The why and the why not ~ SPN Fic, R

  • Apr. 18th, 2009 at 11:20 PM
sloth: girl napping on a sofa floating in the water (water livin')
Warning: contemplation of self-harm; general messed-up home life and depiction of semi-abandonment.  Title: The Why and the Why Not

Fandom: SPN
Rating: R, for language and some imagery
Spoilers: None
Summary: Sam, growing up. 
Disclaimer: The characters and story of Supernatural belong to the CW and Kripke, that glorious bastard. This work intends no copyright infringement. 


Well – Sam thought and pushed the blade of the knife up the length of his arm – I could do it, why not. The house was new and above their pay grade and the furniture was wicker lawn stuff, cheap but still with that fresh bought smell. That was one thing you couldn’t fake, how things smelled. You could polish something old until it was like new. Dean showed him with Dad’s Beretta and the consecrated daggers Pastor Jim gave them for fifteenth birthdays. Sam was jealous of Dean’s for four years until he got his own.

Sam pushed deeper into his skin with the holy blade of the knife lengthwise up and down his arm. He pushed until he felt his blood humming up against the cut of the knife,thathud thathump, and knew he just had to dig a little more to break his skin open. Dean and Dad were five towns away and not due back for another three days, Sam could do it and no one would know. He would be on the ground of this new home taking over its new smell with the stink of him rotting. It would smell like him, Dad and Dean would walk in and they would know, they would smell it, smell him, and they would never be able to get him out. He’d be sunk into this house so deep it would be beyond a haunting, some new category needed to describe it.

Thathud thathump. Sam was sixteen and he had a test tomorrow morning on Trig. He knew Trig inside out backwards upside down. Math was easy for him, logic dusty on his fingertips. Dean taught him how to add and multiply in the back of the moving Impala. Summer in motel parking lots before Dad got a chance to rinse her off Dean would trace 1 + 1 = 2 in the grime on the sides of the Impala and Sam would drag his small fingers through that filth, dig his grip until the black paint gleamed below, the shapes of numbers married to the heated metal curve of the Impala.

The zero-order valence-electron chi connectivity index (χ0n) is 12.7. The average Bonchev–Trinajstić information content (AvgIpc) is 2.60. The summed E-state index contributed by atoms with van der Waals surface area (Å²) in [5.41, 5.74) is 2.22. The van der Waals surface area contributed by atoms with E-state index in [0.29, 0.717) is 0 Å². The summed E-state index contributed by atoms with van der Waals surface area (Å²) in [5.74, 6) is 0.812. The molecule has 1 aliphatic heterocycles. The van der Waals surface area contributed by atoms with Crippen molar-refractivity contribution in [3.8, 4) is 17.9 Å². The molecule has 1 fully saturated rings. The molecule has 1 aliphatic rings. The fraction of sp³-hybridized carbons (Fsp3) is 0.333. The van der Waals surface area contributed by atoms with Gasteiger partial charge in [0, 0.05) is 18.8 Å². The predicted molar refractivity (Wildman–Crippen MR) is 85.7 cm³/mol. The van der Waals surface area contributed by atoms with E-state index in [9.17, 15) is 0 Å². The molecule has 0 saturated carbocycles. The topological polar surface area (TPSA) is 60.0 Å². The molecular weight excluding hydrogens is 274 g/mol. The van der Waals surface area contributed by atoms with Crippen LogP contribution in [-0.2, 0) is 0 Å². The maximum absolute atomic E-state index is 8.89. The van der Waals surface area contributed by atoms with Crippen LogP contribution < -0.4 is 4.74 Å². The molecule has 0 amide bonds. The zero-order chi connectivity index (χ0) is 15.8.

They polished her until she could have been new, but she never was.

Thathud thathump and Sam could do it, why not, but instead he pulled the knife away and got out his books and spread them on the cheap wicker table and studied for his test.


Dean phoned him every night and every morning and asked him, “Are you being a good girl, Samantha?” and Sam said, “Fuck you,” and usually he didn’t mean it because he was laughing but sometimes he did mean it, even if he kept right on laughing.


Sam was sixteen which was better than fifteen but not better than fourteen because fourteen was the year Dean decided Sam should know how to drive but fifteen was the year Dad decided Sam should know how to sew, pull ripped flesh together with curved needle and thick black thread. At fourteen the Impala reeked inside of sweat and thethathud of Metallica, thathump of CCR. “Clutch, dude, clutch,” Dean chanted, then, ”Fuck do you even know how to shift gears?” and Sam said, to piss him off, innocent wide eyed the way he was born knowing how to pull off, “What are gears?” and Dean sputtered.

Dean choked, he said, “You’re shitting me.” Sam kept it up, kept it up, kept it up – felt his face cracking like he couldn’t keep all the glee in – Dean crowed. “You’re totally shitting me! Sammy Winchester!”

Fifteen and there was alcohol and blood so that Sam could only think of one with the other from now until forever, amen. How Biblical, wine transubstantiated into blood, the body of Christ. Dean opened his mouth and tilted the bottle in and swallowed. Kept swallowing. Sam tugged skin together with the point of a needle as Dad told him slow and steady exactly what he had to do. Dean gasped out and his alcohol breath burned Sam’s cheek.

Sixteen was better than fifteen but not as good as fourteen and thirteen sucked out loud.